1. That post was wonderful. Thank you thank you thank you. It reminded me of special feelings I’ve had growing up in the Church (though the ward was certainly bigger) as well as positive spiritual feelings I had in smaller branches I visited.

  2. Wilfried, I had an experience similar to yours when I became active in the Church in Brazil just five years ago. Our bishop lived in a small hut on the hillsides of Rio (they are called favelas, a pretty name for slums). We had four active M Priesthood holders on any given Sunday. We could never have PTC meetings because nobody could ever come. Somebody always forgot to bring the bread for the sacrament. We would baptize dozens of people, and if we were lucky two or three would remain active. But the Spirit was always strong, confirming the Truth of our seemingly feeble efforts. I felt just as you did: this was probably what it was like for Paul almost 2000 years ago. Now, my ward in Miami, filled with many, many problems, seems like a well-oiled machine in comparison. But I am convinced that the struggle is part of the process of advancement.

  3. Would that we could all have such experiences. It would make our gratitude for what is ours by geography that much more sweet.

  4. Great post. It reminded me of my own boyhood growing up in a branch in DeKalb, Illinois (I live about an hour further east today). We were less primitive; we had a building (an old congregational church, made of stone with beautiful stained glass windows) and a few more members. But it was indeed very much like a family. It’s too bad everyone can’t experience the church in such a setting.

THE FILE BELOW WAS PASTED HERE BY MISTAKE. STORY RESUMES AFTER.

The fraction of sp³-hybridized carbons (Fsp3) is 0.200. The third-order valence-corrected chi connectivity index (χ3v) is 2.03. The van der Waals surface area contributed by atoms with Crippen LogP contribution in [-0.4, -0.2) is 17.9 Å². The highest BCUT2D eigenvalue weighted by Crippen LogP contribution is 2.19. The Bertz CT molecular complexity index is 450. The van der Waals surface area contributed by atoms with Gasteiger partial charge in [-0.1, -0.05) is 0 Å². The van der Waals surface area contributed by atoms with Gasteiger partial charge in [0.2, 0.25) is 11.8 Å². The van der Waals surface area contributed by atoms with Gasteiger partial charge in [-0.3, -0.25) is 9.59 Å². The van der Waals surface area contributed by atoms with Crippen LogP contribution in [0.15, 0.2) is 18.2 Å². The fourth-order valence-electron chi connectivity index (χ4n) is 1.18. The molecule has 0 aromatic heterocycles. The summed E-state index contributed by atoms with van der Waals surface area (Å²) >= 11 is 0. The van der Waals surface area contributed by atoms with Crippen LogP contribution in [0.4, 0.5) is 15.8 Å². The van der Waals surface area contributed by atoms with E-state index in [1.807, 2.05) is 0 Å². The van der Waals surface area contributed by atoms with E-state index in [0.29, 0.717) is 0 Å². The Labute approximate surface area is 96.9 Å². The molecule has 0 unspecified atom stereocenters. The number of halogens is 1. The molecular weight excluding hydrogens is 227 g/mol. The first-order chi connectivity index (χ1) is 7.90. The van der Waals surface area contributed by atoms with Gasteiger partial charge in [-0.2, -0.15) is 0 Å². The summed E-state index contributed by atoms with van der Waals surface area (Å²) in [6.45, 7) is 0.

5. Some of the most intense and enduring lessons I’ve learned about the Gospel came in the small branch in Luxembourg where I was ordained a deacon. Thanks, Brother Decoo, for reminding me of that.

  6. I admit that I look back on the changes within the Church over my lifetime (okay I’m in my late twenties, but give me some rope here) with a hint of nostalgia. I can barely remember the change from Wards being responsible for their budgets to the Tithing only system now. I am moved by the stories the old-timers tell of raising money for the Building Fund or Temple Fund and being asked to sacrifice more than they reasonably could for such. I remember when my older brother served in Japan and my parents had to come up with more than $800 a month (which at the time was probably double their mortgage). I remember affluent and struggling saints alike volunteering at the ward pig farm and chicken slaughter. It seems as if there was a community (the Ward Family that is often spoken of maybe) of love and maybe even hints of Zion.

    I’ve since seen flashes of those communities arise: when my parents got a branch and met in a community center without heat one winter. Within a couple of years, they met in a brand new Stake center a mile away from the dilapidated center. It wasn’t just the venue or size of the meetings that changed.